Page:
Price Discrimination Law Enforcement: It’s Back

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Federal agencies basically ignored the federal price discrimination law for decades. That law – the Robinson-Patman Act – generally prohibits product suppliers from offering more favorable prices, rebates or similar promotional support to favored retailers (like Walmart, Costco or other big-box stores) over smaller retailers (typically “mom-and-pop” shops and local dealers). The law was enforced primarily through private civil actions rather than federal agency prosecution.

But recent events signal that the Robinson-Patman Act is back, at least in the eyes of the Federal Trade Commission (FTC). Current FTC chairperson Linda Khan has called for more active enforcement of the Robinson-Patman Act by federal agencies. FTC commissioners also said in a June 2022 policy statement that the agency could use the Robinson-Patman Act to target illegal prescription drug rebate and fee agreements that prevent patients from accessing lower-priced alternatives.

According to Politico and other publications, the FTC recently contacted several large retailers, including Walmart, to gather information about their purchase of Coca-Cola and PepsiCo soft drinks. The FTC appears to be looking into whether the soft drink makers give some retailers better prices or support compared with other rival retailers. The FTC has not brought any action yet, and the soft drink suppliers have denied any wrongdoing, but the FTC announcements and activities indicate that it is putting a spotlight on possible Robinson-Patman violations in the U.S. supply chain.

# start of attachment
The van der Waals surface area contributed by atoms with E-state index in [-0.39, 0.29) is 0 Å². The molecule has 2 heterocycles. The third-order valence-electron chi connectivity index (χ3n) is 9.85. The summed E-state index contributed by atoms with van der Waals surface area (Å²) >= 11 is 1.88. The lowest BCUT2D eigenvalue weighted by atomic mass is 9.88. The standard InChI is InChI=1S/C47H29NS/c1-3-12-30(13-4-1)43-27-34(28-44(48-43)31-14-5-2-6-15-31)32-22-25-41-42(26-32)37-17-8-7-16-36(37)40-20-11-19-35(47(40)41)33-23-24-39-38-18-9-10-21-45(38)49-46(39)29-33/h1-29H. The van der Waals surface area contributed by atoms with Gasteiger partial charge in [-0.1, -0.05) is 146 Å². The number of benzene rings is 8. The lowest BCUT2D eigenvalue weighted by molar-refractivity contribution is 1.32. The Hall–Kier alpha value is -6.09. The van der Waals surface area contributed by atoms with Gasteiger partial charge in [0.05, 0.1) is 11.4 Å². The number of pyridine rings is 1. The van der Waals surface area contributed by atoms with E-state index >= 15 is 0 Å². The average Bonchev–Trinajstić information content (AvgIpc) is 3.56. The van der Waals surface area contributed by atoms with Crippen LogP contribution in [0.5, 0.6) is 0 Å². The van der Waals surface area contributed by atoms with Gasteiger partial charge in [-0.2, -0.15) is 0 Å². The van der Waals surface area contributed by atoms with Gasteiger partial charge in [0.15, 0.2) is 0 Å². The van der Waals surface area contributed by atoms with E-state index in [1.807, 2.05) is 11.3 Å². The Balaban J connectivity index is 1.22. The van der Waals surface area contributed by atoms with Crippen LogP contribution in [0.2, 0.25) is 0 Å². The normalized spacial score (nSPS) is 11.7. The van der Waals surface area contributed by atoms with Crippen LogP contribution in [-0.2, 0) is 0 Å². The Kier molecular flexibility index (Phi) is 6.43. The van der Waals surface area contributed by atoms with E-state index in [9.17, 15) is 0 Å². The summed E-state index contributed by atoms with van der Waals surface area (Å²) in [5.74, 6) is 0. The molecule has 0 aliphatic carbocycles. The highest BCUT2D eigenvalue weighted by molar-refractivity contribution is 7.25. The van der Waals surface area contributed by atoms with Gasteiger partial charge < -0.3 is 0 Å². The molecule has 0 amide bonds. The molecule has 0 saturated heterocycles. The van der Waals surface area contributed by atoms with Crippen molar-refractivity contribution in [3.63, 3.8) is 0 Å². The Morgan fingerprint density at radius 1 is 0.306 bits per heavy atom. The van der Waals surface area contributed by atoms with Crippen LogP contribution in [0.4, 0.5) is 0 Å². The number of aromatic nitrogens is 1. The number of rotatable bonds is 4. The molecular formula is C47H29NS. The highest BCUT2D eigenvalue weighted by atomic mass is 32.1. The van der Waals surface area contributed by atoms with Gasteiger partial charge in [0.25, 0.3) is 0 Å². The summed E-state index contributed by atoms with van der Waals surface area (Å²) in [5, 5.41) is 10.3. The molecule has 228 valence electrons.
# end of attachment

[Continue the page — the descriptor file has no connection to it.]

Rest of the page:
This recent news illustrates the federal government’s renewed interest in flexing its antitrust enforcement muscle, and not just against technology giants or Taylor Swift ticket sellers. The Robinson-Patman Act applies to goods sales sold in the United States – a less electrifying law for publicity purposes, but one that may have a real impact on the prices of products and the number of retailers who remain in the market to sell them.

The FTC’s reinvigorated focus also shows that it is time for product suppliers to refresh their knowledge of the Robinson-Patman Act. While the act precludes price discrimination when it comes to goods sold in interstate commerce, there are many exceptions that apply if handled correctly. Knowledge of the act is important because, like other antitrust laws, the Robinson-Patman Act provides for awards of treble damages, and lawsuits are typically intrusive, time-consuming and costly. And those wholesalers and retailers who feel the pinch of being disfavored when it comes to product prices and promotional support should brush up on the law to check on their own rights under the Robinson-Patman Act.

Please contact James Law, Laura Brenner or any member of Reinhart’s Commercial and Competition Law Team with questions about the Robinson-Patman Act or whether your current or planned practices comply with the act.


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